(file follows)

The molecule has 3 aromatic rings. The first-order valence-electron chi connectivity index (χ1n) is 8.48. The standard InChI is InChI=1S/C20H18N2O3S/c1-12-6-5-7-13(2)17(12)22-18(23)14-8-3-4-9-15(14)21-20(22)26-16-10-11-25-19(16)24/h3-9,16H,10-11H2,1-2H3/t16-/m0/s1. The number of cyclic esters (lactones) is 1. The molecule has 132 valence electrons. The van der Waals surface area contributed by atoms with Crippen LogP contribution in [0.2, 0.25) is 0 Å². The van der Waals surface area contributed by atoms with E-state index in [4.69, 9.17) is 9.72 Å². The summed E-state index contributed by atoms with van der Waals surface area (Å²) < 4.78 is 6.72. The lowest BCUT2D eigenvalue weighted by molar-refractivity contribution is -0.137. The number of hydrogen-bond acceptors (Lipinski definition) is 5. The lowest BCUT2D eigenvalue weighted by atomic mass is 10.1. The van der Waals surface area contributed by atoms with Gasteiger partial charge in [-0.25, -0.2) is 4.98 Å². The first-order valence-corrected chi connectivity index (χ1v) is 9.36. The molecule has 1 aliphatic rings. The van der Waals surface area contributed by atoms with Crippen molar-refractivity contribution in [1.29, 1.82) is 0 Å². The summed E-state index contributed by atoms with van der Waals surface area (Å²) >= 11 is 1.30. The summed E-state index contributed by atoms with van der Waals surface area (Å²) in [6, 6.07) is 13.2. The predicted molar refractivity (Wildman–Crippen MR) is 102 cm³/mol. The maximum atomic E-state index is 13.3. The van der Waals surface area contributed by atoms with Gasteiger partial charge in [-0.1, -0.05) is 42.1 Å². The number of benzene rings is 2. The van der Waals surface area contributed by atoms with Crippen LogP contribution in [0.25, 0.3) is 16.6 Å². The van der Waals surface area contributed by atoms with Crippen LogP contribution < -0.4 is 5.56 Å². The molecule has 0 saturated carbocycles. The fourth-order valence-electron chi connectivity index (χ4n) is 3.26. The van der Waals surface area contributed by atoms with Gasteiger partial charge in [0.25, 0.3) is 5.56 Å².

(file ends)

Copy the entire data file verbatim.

The molecule has 3 aromatic rings. The first-order valence-electron chi connectivity index (χ1n) is 8.48. The standard InChI is InChI=1S/C20H18N2O3S/c1-12-6-5-7-13(2)17(12)22-18(23)14-8-3-4-9-15(14)21-20(22)26-16-10-11-25-19(16)24/h3-9,16H,10-11H2,1-2H3/t16-/m0/s1. The number of cyclic esters (lactones) is 1. The molecule has 132 valence electrons. The van der Waals surface area contributed by atoms with Crippen LogP contribution in [0.2, 0.25) is 0 Å². The van der Waals surface area contributed by atoms with E-state index in [4.69, 9.17) is 9.72 Å². The summed E-state index contributed by atoms with van der Waals surface area (Å²) < 4.78 is 6.72. The lowest BCUT2D eigenvalue weighted by molar-refractivity contribution is -0.137. The number of hydrogen-bond acceptors (Lipinski definition) is 5. The lowest BCUT2D eigenvalue weighted by atomic mass is 10.1. The van der Waals surface area contributed by atoms with Gasteiger partial charge in [-0.25, -0.2) is 4.98 Å². The first-order valence-corrected chi connectivity index (χ1v) is 9.36. The molecule has 1 aliphatic rings. The van der Waals surface area contributed by atoms with Crippen molar-refractivity contribution in [1.29, 1.82) is 0 Å². The summed E-state index contributed by atoms with van der Waals surface area (Å²) >= 11 is 1.30. The summed E-state index contributed by atoms with van der Waals surface area (Å²) in [6, 6.07) is 13.2. The predicted molar refractivity (Wildman–Crippen MR) is 102 cm³/mol. The maximum atomic E-state index is 13.3. The van der Waals surface area contributed by atoms with Gasteiger partial charge in [-0.1, -0.05) is 42.1 Å². The number of benzene rings is 2. The van der Waals surface area contributed by atoms with Crippen LogP contribution in [0.25, 0.3) is 16.6 Å². The van der Waals surface area contributed by atoms with Crippen LogP contribution < -0.4 is 5.56 Å². The molecule has 0 saturated carbocycles. The fourth-order valence-electron chi connectivity index (χ4n) is 3.26. The van der Waals surface area contributed by atoms with Gasteiger partial charge in [0.25, 0.3) is 5.56 Å².